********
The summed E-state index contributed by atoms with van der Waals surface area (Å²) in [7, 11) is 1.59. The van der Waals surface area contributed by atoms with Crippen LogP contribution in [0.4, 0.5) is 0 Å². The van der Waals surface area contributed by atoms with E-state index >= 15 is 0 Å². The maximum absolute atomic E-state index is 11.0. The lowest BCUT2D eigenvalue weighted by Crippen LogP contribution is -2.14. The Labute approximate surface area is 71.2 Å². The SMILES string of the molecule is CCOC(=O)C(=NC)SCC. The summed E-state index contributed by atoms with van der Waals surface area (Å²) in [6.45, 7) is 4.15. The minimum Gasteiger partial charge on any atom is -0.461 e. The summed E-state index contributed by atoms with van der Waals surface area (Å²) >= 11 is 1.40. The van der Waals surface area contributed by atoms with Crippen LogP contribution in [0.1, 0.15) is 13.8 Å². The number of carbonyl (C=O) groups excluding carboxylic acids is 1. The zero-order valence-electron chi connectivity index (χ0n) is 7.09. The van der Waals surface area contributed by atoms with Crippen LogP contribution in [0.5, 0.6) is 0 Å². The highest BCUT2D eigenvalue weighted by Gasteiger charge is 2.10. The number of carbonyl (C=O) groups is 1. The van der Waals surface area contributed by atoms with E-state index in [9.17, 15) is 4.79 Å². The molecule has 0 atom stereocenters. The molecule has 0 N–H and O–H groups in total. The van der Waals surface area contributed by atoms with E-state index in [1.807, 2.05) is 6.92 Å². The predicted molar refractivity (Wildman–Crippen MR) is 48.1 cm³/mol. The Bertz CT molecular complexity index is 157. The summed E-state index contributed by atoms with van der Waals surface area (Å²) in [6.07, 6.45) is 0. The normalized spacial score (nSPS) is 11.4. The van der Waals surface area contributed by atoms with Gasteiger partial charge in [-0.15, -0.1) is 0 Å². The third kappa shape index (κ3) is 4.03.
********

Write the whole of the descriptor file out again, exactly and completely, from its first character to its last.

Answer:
The summed E-state index contributed by atoms with van der Waals surface area (Å²) in [7, 11) is 1.59. The van der Waals surface area contributed by atoms with Crippen LogP contribution in [0.4, 0.5) is 0 Å². The van der Waals surface area contributed by atoms with E-state index >= 15 is 0 Å². The maximum absolute atomic E-state index is 11.0. The lowest BCUT2D eigenvalue weighted by Crippen LogP contribution is -2.14. The Labute approximate surface area is 71.2 Å². The SMILES string of the molecule is CCOC(=O)C(=NC)SCC. The summed E-state index contributed by atoms with van der Waals surface area (Å²) in [6.45, 7) is 4.15. The minimum Gasteiger partial charge on any atom is -0.461 e. The summed E-state index contributed by atoms with van der Waals surface area (Å²) >= 11 is 1.40. The van der Waals surface area contributed by atoms with Crippen LogP contribution in [0.1, 0.15) is 13.8 Å². The number of carbonyl (C=O) groups excluding carboxylic acids is 1. The zero-order valence-electron chi connectivity index (χ0n) is 7.09. The van der Waals surface area contributed by atoms with Crippen LogP contribution in [0.5, 0.6) is 0 Å². The highest BCUT2D eigenvalue weighted by Gasteiger charge is 2.10. The number of carbonyl (C=O) groups is 1. The van der Waals surface area contributed by atoms with E-state index in [9.17, 15) is 4.79 Å². The molecule has 0 atom stereocenters. The molecule has 0 N–H and O–H groups in total. The van der Waals surface area contributed by atoms with E-state index in [1.807, 2.05) is 6.92 Å². The predicted molar refractivity (Wildman–Crippen MR) is 48.1 cm³/mol. The Bertz CT molecular complexity index is 157. The summed E-state index contributed by atoms with van der Waals surface area (Å²) in [6.07, 6.45) is 0. The normalized spacial score (nSPS) is 11.4. The van der Waals surface area contributed by atoms with Gasteiger partial charge in [-0.15, -0.1) is 0 Å². The third kappa shape index (κ3) is 4.03.